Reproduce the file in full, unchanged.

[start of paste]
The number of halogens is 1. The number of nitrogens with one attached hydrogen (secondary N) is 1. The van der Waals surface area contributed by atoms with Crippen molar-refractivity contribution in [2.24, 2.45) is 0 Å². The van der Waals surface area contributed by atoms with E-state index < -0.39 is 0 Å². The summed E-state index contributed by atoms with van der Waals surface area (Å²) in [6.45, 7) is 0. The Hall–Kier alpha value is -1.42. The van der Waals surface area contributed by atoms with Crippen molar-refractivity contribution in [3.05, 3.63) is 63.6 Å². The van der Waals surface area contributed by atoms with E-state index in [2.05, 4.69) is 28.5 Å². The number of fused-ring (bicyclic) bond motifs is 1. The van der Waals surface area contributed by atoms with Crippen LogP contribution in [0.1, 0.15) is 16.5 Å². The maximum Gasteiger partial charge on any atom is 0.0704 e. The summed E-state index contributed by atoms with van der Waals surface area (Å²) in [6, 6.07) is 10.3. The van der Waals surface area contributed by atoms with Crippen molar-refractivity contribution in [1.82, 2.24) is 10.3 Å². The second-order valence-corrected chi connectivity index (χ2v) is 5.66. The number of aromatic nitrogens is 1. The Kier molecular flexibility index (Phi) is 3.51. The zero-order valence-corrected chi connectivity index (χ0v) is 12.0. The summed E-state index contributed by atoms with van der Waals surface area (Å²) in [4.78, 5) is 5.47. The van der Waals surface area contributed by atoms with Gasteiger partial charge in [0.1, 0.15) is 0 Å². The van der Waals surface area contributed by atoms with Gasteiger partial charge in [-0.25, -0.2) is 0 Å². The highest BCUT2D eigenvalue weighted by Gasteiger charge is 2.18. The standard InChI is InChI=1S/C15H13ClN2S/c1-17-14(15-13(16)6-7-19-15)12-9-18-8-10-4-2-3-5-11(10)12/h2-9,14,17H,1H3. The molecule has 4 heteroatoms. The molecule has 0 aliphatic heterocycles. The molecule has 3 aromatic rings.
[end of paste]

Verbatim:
The number of halogens is 1. The number of nitrogens with one attached hydrogen (secondary N) is 1. The van der Waals surface area contributed by atoms with Crippen molar-refractivity contribution in [2.24, 2.45) is 0 Å². The van der Waals surface area contributed by atoms with E-state index < -0.39 is 0 Å². The summed E-state index contributed by atoms with van der Waals surface area (Å²) in [6.45, 7) is 0. The Hall–Kier alpha value is -1.42. The van der Waals surface area contributed by atoms with Crippen molar-refractivity contribution in [3.05, 3.63) is 63.6 Å². The van der Waals surface area contributed by atoms with E-state index in [2.05, 4.69) is 28.5 Å². The number of fused-ring (bicyclic) bond motifs is 1. The van der Waals surface area contributed by atoms with Crippen LogP contribution in [0.1, 0.15) is 16.5 Å². The maximum Gasteiger partial charge on any atom is 0.0704 e. The summed E-state index contributed by atoms with van der Waals surface area (Å²) in [6, 6.07) is 10.3. The van der Waals surface area contributed by atoms with Crippen molar-refractivity contribution in [1.82, 2.24) is 10.3 Å². The second-order valence-corrected chi connectivity index (χ2v) is 5.66. The number of aromatic nitrogens is 1. The Kier molecular flexibility index (Phi) is 3.51. The zero-order valence-corrected chi connectivity index (χ0v) is 12.0. The summed E-state index contributed by atoms with van der Waals surface area (Å²) in [4.78, 5) is 5.47. The van der Waals surface area contributed by atoms with Gasteiger partial charge in [0.1, 0.15) is 0 Å². The van der Waals surface area contributed by atoms with Gasteiger partial charge in [-0.25, -0.2) is 0 Å². The highest BCUT2D eigenvalue weighted by Gasteiger charge is 2.18. The standard InChI is InChI=1S/C15H13ClN2S/c1-17-14(15-13(16)6-7-19-15)12-9-18-8-10-4-2-3-5-11(10)12/h2-9,14,17H,1H3. The molecule has 4 heteroatoms. The molecule has 0 aliphatic heterocycles. The molecule has 3 aromatic rings.